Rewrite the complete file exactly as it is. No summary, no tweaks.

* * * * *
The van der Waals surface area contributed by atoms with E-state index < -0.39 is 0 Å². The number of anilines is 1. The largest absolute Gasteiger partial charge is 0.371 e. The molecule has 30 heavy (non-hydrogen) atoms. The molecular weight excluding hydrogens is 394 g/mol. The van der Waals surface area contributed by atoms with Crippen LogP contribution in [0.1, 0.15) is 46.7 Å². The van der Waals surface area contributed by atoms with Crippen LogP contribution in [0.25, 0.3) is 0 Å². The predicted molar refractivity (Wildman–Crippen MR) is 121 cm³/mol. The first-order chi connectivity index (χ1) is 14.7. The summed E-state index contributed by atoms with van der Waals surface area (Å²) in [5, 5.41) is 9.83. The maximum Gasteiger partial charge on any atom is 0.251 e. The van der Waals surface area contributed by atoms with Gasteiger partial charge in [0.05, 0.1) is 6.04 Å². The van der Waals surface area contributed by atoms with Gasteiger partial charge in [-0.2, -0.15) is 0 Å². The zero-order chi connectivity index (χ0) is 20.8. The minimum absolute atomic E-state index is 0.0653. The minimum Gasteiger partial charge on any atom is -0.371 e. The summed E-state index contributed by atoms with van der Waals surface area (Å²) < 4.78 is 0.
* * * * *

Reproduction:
The van der Waals surface area contributed by atoms with E-state index < -0.39 is 0 Å². The number of anilines is 1. The largest absolute Gasteiger partial charge is 0.371 e. The molecule has 30 heavy (non-hydrogen) atoms. The molecular weight excluding hydrogens is 394 g/mol. The van der Waals surface area contributed by atoms with Crippen LogP contribution in [0.1, 0.15) is 46.7 Å². The van der Waals surface area contributed by atoms with Crippen LogP contribution in [0.25, 0.3) is 0 Å². The predicted molar refractivity (Wildman–Crippen MR) is 121 cm³/mol. The first-order chi connectivity index (χ1) is 14.7. The summed E-state index contributed by atoms with van der Waals surface area (Å²) in [5, 5.41) is 9.83. The maximum Gasteiger partial charge on any atom is 0.251 e. The van der Waals surface area contributed by atoms with Gasteiger partial charge in [0.05, 0.1) is 6.04 Å². The van der Waals surface area contributed by atoms with Gasteiger partial charge in [-0.2, -0.15) is 0 Å². The zero-order chi connectivity index (χ0) is 20.8. The minimum absolute atomic E-state index is 0.0653. The minimum Gasteiger partial charge on any atom is -0.371 e. The summed E-state index contributed by atoms with van der Waals surface area (Å²) < 4.78 is 0.